Don’t know which path to enter here? Use bup ls to find out. Start at the top:

BUP_DIR=/tmp/my-website.bup/ bup ls

and then continue downwards the hierarchy until you’ve reached the folder you intend to restore:

BUP_DIR=/tmp/my-website.bup/ bup ls wordpress/
BUP_DIR=/tmp/my-website.bup/ bup ls wordpress/2023-08-01-000044
BUP_DIR=/tmp/my-website.bup/ bup ls wordpress/2023-08-01-000044/wordpress

 

Posted by Uli Köhler in bup

C++ S3 GetObject minimal streaming example using minio-cpp

#include <client.h>
#include <iostream>

using std::cout, std::endl;

int main(int argc, char* argv[]) {
  // Create S3 base URL.
  minio::s3::BaseUrl base_url("minio.mydomain.com");

  // Create credential provider.
  minio::creds::StaticProvider provider(
      "my-access-key", "my-secret-key");

  // Create S3 client.
  minio::s3::Client client(base_url, &provider);
  std::string bucket_name = "my-bucket";

  // Build arguments object
  minio::s3::GetObjectArgs args;
  args.bucket = bucket_name;
  args.object = "my-object.txt";
  args.datafunc = [](minio::http::DataFunctionArgs args) -> bool {
    // This function will be called for every data chunk of the object
    cout << args.datachunk;
    return true;
  };

  // Perform the request (calling datafunc for every chunk)
  minio::s3::GetObjectResponse resp = client.GetObject(args);
  // Handle error (if any)
  if (resp) {
    cout << endl // end line after file content
         << "data of my-object is received successfully" << endl;
  } else {
    cout << "Error during GetObject(): " << resp.Error().String() << endl;
  }

  return EXIT_SUCCESS;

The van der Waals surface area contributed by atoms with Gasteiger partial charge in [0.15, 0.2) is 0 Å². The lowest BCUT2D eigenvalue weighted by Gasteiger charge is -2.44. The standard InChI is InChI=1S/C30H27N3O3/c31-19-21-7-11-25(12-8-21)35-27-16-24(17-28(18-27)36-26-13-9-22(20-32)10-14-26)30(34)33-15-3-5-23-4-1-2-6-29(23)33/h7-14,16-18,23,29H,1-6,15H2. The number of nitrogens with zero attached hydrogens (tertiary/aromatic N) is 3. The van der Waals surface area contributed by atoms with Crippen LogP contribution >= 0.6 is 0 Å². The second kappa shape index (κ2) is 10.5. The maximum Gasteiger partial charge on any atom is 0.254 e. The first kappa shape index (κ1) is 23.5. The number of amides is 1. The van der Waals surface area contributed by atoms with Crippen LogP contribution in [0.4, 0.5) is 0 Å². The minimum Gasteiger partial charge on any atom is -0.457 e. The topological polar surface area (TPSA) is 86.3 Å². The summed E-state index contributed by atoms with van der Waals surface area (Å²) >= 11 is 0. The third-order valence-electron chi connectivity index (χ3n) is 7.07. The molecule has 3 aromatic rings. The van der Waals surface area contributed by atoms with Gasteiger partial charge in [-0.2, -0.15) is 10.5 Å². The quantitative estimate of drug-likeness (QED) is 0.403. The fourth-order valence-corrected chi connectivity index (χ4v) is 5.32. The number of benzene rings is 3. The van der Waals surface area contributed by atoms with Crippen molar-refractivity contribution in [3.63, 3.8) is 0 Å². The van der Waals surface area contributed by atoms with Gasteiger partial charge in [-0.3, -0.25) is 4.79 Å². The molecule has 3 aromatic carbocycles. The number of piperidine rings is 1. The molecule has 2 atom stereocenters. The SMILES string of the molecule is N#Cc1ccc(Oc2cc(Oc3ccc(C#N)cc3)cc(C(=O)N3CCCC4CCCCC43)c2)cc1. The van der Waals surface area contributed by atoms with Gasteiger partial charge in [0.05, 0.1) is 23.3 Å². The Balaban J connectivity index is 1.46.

}

 

Posted by Uli Köhler in C/C++, S3

C++ S3 ListObjects minimal example using minio-cpp

#include <client.h>

int main(int argc, char* argv[]) {
  // Create S3 base URL.
  minio::s3::BaseUrl base_url("minio.mydomain.com");

  // Create credential provider.
  minio::creds::StaticProvider provider(
      "my_access_key", "my_secret_key");

  // Create S3 client.
  minio::s3::Client client(base_url, &provider);
  std::string bucket_name = "my-bucket";

  minio::s3::ListObjectsArgs args;
  args.bucket = bucket_name;
  // Optional prefix filter
  args.prefix = "folder/";

  minio::s3::ListObjectsResult result = client.ListObjects(args);
  for (; result; result++) {
      minio::s3::Item item = *result;
      if (!item) {
        throw std::runtime_error("Error during ListObjects(): " + item.Error().String());
      }
      std::cout << item.name << std::endl;
  }

  return EXIT_SUCCESS;
}

 

Posted by Uli Köhler in C/C++, S3

Where to find Windows KVM drivers ISO

You can download a ISO containing Windows KVM guest drivers on the fedora repository.

Posted by Uli Köhler in Virtualization

XenOrchestra default username/password credentials

The default username/password for XenOrchestra are:

  • Username: admin@admin.net
  • Password: admin
Posted by Uli Köhler in Virtualization

How to fix boto3 upload_fileobj TypeError: Strings must be encoded before hashing

Problem:

You are trying to use boto3′ upload_fileobj() to upload a file to S3 storage using code such as

# Create connection to Wasabi / S3
s3 = boto3.resource('s3',
    endpoint_url = 'https://minio.mydomin.com',
    aws_access_key_id = 'ACCESS_KEY',
    aws_secret_access_key = 'SECRET_KEY'
)
# Get bucket object
my_bucket = s3.Bucket('my-bucket')
# Upload string to file
with open("testtext.txt", "r") as f:
    my_bucket.upload_fileobj(f, "test.txt")